Why not getting a flu shot could prolong your hospital stay

Why not getting a flu shot could prolong your hospital stay

Nowadays we can expect to live for far longer than we ever did before. Those extra years of life mean older people are now more likely to live with multiple and complex long-term health conditions, or with frailty or dementia (1) – poor health that increases of us finding ourselves in hospital.

And nobody likes being in hospital. You’re away from your family and friends. You have to sleep in a strange bed, surrounded by unfamiliar people making strange noises in the night. And you’re bored out of your mind; you can’t just get up and go out whenever you want to.

I’m sure you’ll agree that keeping your hospital stay as short as possible will be on top of your mind if you do ever find yourself there. But what if you were to catch a virus during your stay? It may prolong your stay.

The flu while in hospital

Being in hospital doesn’t protect us from the flu. Hospitals can – and do – experience flu outbreaks (2). This happens most often when the virus is circulating in the local community.

If we weren’t lonely enough in hospital, catching the flu may also leave us feeling even more isolated (2)(3):

  • We might be placed in a private room away from the company of other patients.
  • Those caring for us might have to wear gloves, aprons and facemasks.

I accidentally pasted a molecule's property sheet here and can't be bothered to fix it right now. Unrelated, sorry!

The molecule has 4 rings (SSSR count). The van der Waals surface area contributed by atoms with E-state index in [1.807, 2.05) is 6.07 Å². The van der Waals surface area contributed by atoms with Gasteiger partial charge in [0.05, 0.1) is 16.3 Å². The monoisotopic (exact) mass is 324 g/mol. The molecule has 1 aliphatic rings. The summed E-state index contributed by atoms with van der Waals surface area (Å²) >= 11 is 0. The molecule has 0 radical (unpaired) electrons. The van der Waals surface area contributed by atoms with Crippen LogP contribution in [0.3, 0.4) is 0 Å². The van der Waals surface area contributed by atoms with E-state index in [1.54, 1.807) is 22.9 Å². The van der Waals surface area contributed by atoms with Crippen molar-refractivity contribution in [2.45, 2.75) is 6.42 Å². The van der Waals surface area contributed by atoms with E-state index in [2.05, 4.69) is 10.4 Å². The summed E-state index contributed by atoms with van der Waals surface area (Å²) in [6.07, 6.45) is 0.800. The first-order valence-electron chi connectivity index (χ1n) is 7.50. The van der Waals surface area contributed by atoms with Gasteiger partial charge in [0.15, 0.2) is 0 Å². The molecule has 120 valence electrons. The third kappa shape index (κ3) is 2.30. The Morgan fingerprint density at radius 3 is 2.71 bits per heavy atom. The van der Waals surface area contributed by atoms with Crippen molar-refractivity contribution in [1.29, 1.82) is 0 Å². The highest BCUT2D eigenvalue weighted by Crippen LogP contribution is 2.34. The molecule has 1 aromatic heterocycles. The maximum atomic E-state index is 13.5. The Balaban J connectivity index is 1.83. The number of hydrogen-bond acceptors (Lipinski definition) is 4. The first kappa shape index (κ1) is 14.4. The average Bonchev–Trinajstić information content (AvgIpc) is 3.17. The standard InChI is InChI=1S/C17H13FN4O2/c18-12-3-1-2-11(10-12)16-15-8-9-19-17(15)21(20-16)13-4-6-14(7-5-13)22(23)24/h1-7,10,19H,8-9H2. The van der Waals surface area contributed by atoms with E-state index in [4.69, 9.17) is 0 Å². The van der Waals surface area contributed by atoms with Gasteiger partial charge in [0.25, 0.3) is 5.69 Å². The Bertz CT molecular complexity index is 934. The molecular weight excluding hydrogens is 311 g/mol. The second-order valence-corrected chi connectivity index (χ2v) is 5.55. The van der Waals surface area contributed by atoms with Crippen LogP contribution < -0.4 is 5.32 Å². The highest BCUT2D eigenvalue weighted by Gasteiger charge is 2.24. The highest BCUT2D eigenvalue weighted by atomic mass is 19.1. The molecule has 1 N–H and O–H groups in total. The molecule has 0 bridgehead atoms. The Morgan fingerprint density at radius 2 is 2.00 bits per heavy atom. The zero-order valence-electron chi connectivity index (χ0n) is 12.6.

• We might have to wear a facemask whenever we leave our room or ward.
  • Our visitors might be kept to a minimum, and they might also have to wear a facemask.
  • Children might not be allowed to visit at all.

Catching the flu might also prolong our hospital stay. It may, for instance, lead to our treatment or operation being delayed.

Avoiding the flu while in hospital

Getting a flu vaccine is the best way to protect yourself from the flu – in case of, before, during and after a hospital stay. Health experts recommend annual flu shots for people aged over 65, and people with underlying health problems (4).

As we get older, the flu vaccination may be less effective in preventing us from catching the flu. It will, however, reduce the severity and likelihood of complications and severe outcomes (5).

After your flu shot, it takes our bodies around seven to ten days to make the antibodies to the virus in the vaccine – the antibodies that will help protect us from the flu that’s currently circulating. Be sure to get your flu shot between late September and early November, so you’re ready for the winter (6).


References
(1) https://www.england.nhs.uk/wp-content/uploads/2019/03/integrated-care-case-study-older-peoples-care.pdf
(2) https://www.cdc.gov/flu/professionals/infectioncontrol/healthcaresettings.htm
(3) https://www.thh.nhs.uk/documents/_Patients/PatientLeaflets/infectioncontrol/PIID162-Flu_Factsheet-Nov13.pdf
(4) http://www.euro.who.int/en/health-topics/communicable-diseases/pages/news/news/2015/10/no-to-influenza-vaccination-costs-thousands-of-lives
(5) https://www.who.int/news-room/fact-sheets/detail/influenza-(seasonal)
(6) http://www.swbh.nhs.uk/wp-content/uploads/2012/07/Influenza-flu-ML4500.pdf

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